Walter Kaufmann completed this, the third and final volume of his landmark trilogy, shortly before his death in 1980. The trilogy is the crowning achievement of a lifetime of study, writing, and teaching. This final volume contains Kaufmann's tribute to Sigmund Freud, the man he thought had done as much as anyone to discover and illuminate the human mind. Kaufmann's own analytical brilliance seems a fitting reflection of Freud's, and his acute commentary affords fitting company to Freud's own thought.
Kaufmann traces the intellectual tradition that culminated in Freud's blending of analytic scientific thinking with humanistic insight to create "a poetic science of the mind." He argues that despite Freud's great achievement and celebrity, his work and person have often been misunderstood and unfairly maligned, the victim of poor translations and hostile critics. Kaufmann dispels some of the myths that have surrounded Freud and damaged his reputation. He takes pains to show how undogmatic, how open to discussion, and how modest Freud actually was.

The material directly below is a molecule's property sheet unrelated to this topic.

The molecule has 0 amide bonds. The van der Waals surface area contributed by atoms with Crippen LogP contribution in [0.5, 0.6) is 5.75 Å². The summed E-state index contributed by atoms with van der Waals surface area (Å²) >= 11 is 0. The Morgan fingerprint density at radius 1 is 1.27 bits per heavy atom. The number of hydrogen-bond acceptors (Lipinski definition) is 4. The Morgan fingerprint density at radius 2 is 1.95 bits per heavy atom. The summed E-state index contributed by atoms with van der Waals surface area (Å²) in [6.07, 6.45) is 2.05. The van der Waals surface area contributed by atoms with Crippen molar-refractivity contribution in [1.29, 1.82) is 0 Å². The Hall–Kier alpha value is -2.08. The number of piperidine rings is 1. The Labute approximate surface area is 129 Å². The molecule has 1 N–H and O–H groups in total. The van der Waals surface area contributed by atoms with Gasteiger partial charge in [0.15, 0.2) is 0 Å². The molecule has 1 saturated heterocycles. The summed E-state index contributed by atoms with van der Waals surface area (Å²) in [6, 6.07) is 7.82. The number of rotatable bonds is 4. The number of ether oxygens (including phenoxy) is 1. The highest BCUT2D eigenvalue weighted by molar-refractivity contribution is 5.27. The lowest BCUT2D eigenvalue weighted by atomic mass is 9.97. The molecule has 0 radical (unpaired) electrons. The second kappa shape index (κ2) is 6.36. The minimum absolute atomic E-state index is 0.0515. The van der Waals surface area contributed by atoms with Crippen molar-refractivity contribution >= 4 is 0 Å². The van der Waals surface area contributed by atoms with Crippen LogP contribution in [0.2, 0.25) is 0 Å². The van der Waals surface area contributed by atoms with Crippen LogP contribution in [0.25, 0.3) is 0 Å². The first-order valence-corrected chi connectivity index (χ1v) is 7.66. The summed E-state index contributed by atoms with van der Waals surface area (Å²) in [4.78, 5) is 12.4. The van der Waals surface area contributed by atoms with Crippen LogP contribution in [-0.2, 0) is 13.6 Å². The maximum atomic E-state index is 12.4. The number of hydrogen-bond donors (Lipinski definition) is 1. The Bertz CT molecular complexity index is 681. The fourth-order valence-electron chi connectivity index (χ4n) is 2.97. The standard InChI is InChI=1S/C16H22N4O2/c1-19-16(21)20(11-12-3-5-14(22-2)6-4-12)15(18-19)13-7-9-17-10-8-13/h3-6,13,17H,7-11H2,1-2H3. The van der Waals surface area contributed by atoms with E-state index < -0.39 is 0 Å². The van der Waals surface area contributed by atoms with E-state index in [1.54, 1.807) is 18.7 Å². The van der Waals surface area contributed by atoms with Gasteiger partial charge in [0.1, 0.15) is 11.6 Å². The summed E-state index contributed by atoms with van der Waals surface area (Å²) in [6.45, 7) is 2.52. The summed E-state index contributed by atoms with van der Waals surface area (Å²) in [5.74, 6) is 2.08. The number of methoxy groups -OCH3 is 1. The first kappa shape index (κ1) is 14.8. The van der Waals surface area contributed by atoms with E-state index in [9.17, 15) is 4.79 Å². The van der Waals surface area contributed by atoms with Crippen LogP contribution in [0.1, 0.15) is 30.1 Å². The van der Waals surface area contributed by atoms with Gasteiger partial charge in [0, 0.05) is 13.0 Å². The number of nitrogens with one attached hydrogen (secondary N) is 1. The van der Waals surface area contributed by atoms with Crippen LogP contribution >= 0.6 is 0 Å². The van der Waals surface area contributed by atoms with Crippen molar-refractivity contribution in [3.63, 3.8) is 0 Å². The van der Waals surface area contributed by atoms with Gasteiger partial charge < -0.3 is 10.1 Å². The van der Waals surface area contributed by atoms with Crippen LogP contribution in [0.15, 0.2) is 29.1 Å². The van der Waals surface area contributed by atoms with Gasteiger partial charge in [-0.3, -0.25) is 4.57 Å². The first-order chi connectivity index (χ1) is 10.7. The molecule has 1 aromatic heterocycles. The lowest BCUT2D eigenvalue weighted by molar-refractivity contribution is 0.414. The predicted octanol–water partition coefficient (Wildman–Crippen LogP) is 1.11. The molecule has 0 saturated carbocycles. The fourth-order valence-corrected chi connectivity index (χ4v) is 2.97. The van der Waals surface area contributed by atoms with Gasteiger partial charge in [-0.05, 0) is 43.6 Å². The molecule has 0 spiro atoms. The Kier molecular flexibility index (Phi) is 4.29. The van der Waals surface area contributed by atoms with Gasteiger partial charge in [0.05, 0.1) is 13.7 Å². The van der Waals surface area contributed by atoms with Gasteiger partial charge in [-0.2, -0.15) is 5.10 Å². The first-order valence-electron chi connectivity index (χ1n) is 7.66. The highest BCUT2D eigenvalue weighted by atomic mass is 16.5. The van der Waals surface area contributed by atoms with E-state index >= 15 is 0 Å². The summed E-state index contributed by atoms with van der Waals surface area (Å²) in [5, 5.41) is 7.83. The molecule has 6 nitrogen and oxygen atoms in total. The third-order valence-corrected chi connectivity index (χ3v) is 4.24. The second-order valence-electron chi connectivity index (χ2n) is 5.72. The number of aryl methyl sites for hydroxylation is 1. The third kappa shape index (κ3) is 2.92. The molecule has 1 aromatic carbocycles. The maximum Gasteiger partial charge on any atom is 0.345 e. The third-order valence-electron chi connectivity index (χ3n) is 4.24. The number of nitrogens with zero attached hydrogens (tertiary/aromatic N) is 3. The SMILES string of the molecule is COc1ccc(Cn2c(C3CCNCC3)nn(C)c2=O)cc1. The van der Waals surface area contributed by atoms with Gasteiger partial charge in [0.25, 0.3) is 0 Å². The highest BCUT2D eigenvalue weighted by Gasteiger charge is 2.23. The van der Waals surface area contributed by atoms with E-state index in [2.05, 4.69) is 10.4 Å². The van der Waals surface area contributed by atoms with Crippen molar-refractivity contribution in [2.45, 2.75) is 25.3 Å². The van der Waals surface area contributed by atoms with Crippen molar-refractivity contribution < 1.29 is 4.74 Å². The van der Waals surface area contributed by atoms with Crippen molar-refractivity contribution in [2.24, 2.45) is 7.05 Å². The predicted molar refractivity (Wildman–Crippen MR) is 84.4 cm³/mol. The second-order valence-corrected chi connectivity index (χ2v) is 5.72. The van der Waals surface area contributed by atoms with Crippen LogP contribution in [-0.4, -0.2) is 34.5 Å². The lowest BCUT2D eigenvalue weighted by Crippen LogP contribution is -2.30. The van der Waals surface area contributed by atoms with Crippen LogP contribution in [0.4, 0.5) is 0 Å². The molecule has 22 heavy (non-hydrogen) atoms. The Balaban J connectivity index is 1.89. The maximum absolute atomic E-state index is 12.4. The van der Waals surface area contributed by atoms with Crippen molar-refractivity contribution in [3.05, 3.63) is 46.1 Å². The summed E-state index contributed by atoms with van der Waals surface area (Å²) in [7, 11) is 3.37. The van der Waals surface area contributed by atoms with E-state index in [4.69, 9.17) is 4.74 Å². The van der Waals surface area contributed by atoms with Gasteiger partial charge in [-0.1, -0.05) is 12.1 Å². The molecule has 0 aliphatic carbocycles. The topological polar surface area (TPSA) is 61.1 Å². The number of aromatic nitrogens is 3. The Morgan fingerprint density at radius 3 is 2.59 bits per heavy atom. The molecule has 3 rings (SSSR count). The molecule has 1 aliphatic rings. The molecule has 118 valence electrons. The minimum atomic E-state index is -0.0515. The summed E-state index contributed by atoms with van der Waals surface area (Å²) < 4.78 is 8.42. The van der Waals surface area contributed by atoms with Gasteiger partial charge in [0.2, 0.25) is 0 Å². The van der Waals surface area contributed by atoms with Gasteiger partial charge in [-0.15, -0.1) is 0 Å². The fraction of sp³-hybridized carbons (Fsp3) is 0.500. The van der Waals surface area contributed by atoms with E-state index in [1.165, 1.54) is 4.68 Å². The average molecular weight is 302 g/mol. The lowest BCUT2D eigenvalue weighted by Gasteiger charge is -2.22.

Kaufmann endeavors to defend Freud against the attacks of his two most prominent apostate disciples, Alfred Adler and Carl Gustav Jung. Adler is revealed as having been jealous, hostile, and an ingrate, a muddled thinker and unskilled writer, and remarkably lacking in self-understanding. Jung emerges in Kaufmann's depiction as an unattractive, petty, and envious human being, an anti-Semite, an obscure and obscurantist thinker, and, like Adler, lacking insight into himself. Freud, on the contrary, is argued to have displayed great nobility and great insight into himself and his wayward disciples in the course of their famous fallings-out.